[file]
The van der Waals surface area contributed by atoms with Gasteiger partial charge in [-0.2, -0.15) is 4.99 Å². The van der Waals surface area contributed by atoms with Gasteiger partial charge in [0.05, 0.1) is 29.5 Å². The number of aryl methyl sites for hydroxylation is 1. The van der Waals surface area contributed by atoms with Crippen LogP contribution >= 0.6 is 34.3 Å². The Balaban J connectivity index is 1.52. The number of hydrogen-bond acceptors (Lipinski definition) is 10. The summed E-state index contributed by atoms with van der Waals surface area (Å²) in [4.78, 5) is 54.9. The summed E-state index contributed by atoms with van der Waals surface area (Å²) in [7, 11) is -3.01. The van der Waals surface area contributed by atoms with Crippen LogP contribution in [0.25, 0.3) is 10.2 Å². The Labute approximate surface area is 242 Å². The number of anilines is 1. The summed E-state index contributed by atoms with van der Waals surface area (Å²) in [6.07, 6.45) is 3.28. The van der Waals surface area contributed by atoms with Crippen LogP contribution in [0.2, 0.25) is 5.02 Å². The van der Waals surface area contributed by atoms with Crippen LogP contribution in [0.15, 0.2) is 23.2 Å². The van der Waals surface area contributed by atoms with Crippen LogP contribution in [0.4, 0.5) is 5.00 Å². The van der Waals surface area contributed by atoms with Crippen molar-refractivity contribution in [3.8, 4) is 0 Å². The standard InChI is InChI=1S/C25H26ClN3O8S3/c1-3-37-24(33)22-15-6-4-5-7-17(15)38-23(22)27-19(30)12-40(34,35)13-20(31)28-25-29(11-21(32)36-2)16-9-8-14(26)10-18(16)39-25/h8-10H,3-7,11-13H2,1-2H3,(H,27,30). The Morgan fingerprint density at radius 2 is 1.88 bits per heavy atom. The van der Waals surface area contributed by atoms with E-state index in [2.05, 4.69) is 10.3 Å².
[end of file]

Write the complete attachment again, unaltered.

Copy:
The van der Waals surface area contributed by atoms with Gasteiger partial charge in [-0.2, -0.15) is 4.99 Å². The van der Waals surface area contributed by atoms with Gasteiger partial charge in [0.05, 0.1) is 29.5 Å². The number of aryl methyl sites for hydroxylation is 1. The van der Waals surface area contributed by atoms with Crippen LogP contribution >= 0.6 is 34.3 Å². The Balaban J connectivity index is 1.52. The number of hydrogen-bond acceptors (Lipinski definition) is 10. The summed E-state index contributed by atoms with van der Waals surface area (Å²) in [4.78, 5) is 54.9. The summed E-state index contributed by atoms with van der Waals surface area (Å²) in [7, 11) is -3.01. The van der Waals surface area contributed by atoms with Crippen LogP contribution in [0.25, 0.3) is 10.2 Å². The Labute approximate surface area is 242 Å². The number of anilines is 1. The summed E-state index contributed by atoms with van der Waals surface area (Å²) in [6.07, 6.45) is 3.28. The van der Waals surface area contributed by atoms with Crippen LogP contribution in [0.2, 0.25) is 5.02 Å². The van der Waals surface area contributed by atoms with Crippen LogP contribution in [0.15, 0.2) is 23.2 Å². The van der Waals surface area contributed by atoms with Crippen LogP contribution in [0.4, 0.5) is 5.00 Å². The van der Waals surface area contributed by atoms with Crippen molar-refractivity contribution in [3.8, 4) is 0 Å². The standard InChI is InChI=1S/C25H26ClN3O8S3/c1-3-37-24(33)22-15-6-4-5-7-17(15)38-23(22)27-19(30)12-40(34,35)13-20(31)28-25-29(11-21(32)36-2)16-9-8-14(26)10-18(16)39-25/h8-10H,3-7,11-13H2,1-2H3,(H,27,30). The Morgan fingerprint density at radius 2 is 1.88 bits per heavy atom. The van der Waals surface area contributed by atoms with E-state index in [2.05, 4.69) is 10.3 Å².